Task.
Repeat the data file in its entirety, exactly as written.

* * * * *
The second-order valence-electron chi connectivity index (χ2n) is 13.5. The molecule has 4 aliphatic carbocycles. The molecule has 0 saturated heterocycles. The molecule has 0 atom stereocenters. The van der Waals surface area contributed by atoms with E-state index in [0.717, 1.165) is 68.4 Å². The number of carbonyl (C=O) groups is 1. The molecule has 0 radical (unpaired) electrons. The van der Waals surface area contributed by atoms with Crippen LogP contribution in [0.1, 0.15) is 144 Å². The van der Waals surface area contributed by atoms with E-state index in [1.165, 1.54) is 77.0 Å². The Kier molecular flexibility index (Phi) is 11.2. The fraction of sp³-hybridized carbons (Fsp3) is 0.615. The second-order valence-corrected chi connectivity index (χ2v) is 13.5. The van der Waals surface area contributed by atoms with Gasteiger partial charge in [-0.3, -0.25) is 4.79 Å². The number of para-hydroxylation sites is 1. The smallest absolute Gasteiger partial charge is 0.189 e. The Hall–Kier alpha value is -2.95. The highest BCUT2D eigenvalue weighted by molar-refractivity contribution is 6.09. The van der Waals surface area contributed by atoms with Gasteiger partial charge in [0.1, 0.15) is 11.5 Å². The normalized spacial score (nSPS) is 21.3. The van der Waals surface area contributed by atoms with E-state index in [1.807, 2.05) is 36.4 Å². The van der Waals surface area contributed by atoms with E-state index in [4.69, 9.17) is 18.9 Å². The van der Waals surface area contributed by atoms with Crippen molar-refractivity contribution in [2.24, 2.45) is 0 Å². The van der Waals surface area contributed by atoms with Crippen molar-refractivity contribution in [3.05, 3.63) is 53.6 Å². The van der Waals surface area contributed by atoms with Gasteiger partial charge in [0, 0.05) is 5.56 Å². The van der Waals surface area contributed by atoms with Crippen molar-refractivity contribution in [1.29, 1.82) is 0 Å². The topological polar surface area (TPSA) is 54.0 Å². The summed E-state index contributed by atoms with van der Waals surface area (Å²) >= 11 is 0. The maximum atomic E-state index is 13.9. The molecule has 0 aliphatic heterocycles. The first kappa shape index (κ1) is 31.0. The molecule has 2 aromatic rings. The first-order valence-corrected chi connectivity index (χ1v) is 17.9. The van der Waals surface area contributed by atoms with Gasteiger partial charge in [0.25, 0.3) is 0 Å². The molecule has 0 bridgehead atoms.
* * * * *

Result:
The second-order valence-electron chi connectivity index (χ2n) is 13.5. The molecule has 4 aliphatic carbocycles. The molecule has 0 saturated heterocycles. The molecule has 0 atom stereocenters. The van der Waals surface area contributed by atoms with E-state index in [0.717, 1.165) is 68.4 Å². The number of carbonyl (C=O) groups is 1. The molecule has 0 radical (unpaired) electrons. The van der Waals surface area contributed by atoms with Crippen LogP contribution in [0.1, 0.15) is 144 Å². The van der Waals surface area contributed by atoms with E-state index in [1.165, 1.54) is 77.0 Å². The Kier molecular flexibility index (Phi) is 11.2. The fraction of sp³-hybridized carbons (Fsp3) is 0.615. The second-order valence-corrected chi connectivity index (χ2v) is 13.5. The van der Waals surface area contributed by atoms with Gasteiger partial charge in [-0.3, -0.25) is 4.79 Å². The number of para-hydroxylation sites is 1. The smallest absolute Gasteiger partial charge is 0.189 e. The Hall–Kier alpha value is -2.95. The highest BCUT2D eigenvalue weighted by molar-refractivity contribution is 6.09. The van der Waals surface area contributed by atoms with Gasteiger partial charge in [0.1, 0.15) is 11.5 Å². The normalized spacial score (nSPS) is 21.3. The van der Waals surface area contributed by atoms with E-state index in [1.807, 2.05) is 36.4 Å². The van der Waals surface area contributed by atoms with E-state index in [4.69, 9.17) is 18.9 Å². The van der Waals surface area contributed by atoms with Crippen molar-refractivity contribution in [2.24, 2.45) is 0 Å². The van der Waals surface area contributed by atoms with Crippen molar-refractivity contribution in [3.05, 3.63) is 53.6 Å². The van der Waals surface area contributed by atoms with Gasteiger partial charge in [0, 0.05) is 5.56 Å². The van der Waals surface area contributed by atoms with Crippen molar-refractivity contribution in [1.29, 1.82) is 0 Å². The topological polar surface area (TPSA) is 54.0 Å². The summed E-state index contributed by atoms with van der Waals surface area (Å²) >= 11 is 0. The maximum atomic E-state index is 13.9. The molecule has 0 aliphatic heterocycles. The first kappa shape index (κ1) is 31.0. The molecule has 2 aromatic rings. The first-order valence-corrected chi connectivity index (χ1v) is 17.9. The van der Waals surface area contributed by atoms with Gasteiger partial charge in [0.25, 0.3) is 0 Å². The molecule has 0 bridgehead atoms.